So let’s take this into the writing field. You may have been born with a massive brain, nimble fingers, and an imagination that rivals college students tripping on acid, but that doesn’t mean much if you never learn to read, or write, or are too poor to have access to materials for writing, or the persistence to share that writing with the world. All that talent and ability counts for nothing if you don’t do something with it. You have to train. The difference between the talented individual and the untalented individual can often just be a lot of hard work by the untalented. I mean, who has sold more books: James Paterson or any of the Booker Prize winners?*

But let’s not get carried away. We have to acknowledge that any “talent” is a GxE interaction (genetics by environment interaction). Genetics, or that innate ability, is still a factor that we can’t dismiss, but so is the environment. So all of that skill development and training will come more easily, more quickly, and possibly progress further for some, but that isn’t an excuse for not doing the hard work.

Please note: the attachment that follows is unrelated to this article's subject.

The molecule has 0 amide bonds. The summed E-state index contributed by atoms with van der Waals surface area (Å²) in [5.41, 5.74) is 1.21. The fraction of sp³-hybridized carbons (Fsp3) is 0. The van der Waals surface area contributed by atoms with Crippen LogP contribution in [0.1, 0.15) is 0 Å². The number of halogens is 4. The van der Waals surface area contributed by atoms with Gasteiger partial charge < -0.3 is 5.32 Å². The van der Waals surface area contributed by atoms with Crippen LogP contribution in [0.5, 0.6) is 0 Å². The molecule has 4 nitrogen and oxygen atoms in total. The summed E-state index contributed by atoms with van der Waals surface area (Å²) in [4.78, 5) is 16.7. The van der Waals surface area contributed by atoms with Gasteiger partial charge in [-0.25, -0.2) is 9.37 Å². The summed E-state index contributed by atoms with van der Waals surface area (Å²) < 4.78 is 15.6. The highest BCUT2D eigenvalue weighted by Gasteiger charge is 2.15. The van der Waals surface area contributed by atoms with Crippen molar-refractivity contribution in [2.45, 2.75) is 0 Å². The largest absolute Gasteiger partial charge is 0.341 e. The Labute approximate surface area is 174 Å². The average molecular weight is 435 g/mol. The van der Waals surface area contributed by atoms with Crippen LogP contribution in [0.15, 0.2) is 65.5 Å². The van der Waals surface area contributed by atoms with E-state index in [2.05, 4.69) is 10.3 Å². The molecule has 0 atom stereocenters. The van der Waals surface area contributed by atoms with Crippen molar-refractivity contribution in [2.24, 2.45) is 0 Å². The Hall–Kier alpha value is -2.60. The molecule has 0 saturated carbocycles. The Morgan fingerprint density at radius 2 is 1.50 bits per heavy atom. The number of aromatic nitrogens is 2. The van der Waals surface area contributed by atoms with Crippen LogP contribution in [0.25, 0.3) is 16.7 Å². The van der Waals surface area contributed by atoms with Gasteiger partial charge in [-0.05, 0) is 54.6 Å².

See also: http://emilyjeanroche.blogspot.com.au/2014/02/WritingSkills.html

* Not that I’m insinuating that winning a Booker Prize actually makes you a talented or good writer. I actually use those prize lists to figure out what not to read.

Election 2013: Australian House of Reps and Climate Change

Normally I don’t talk politics. It really hurts my head when I repeatedly bash it against the desk when listening to politicians speak. Being apolitical I see little point in discussing what a bunch of self-serving failed lawyers do on a daily basis. Regardless, I’ve reblogged this post from uknowispeaksense - a fellow science nerd - as he has done a very good breakdown of both the houses of Australian parliament and where they stand on climate change.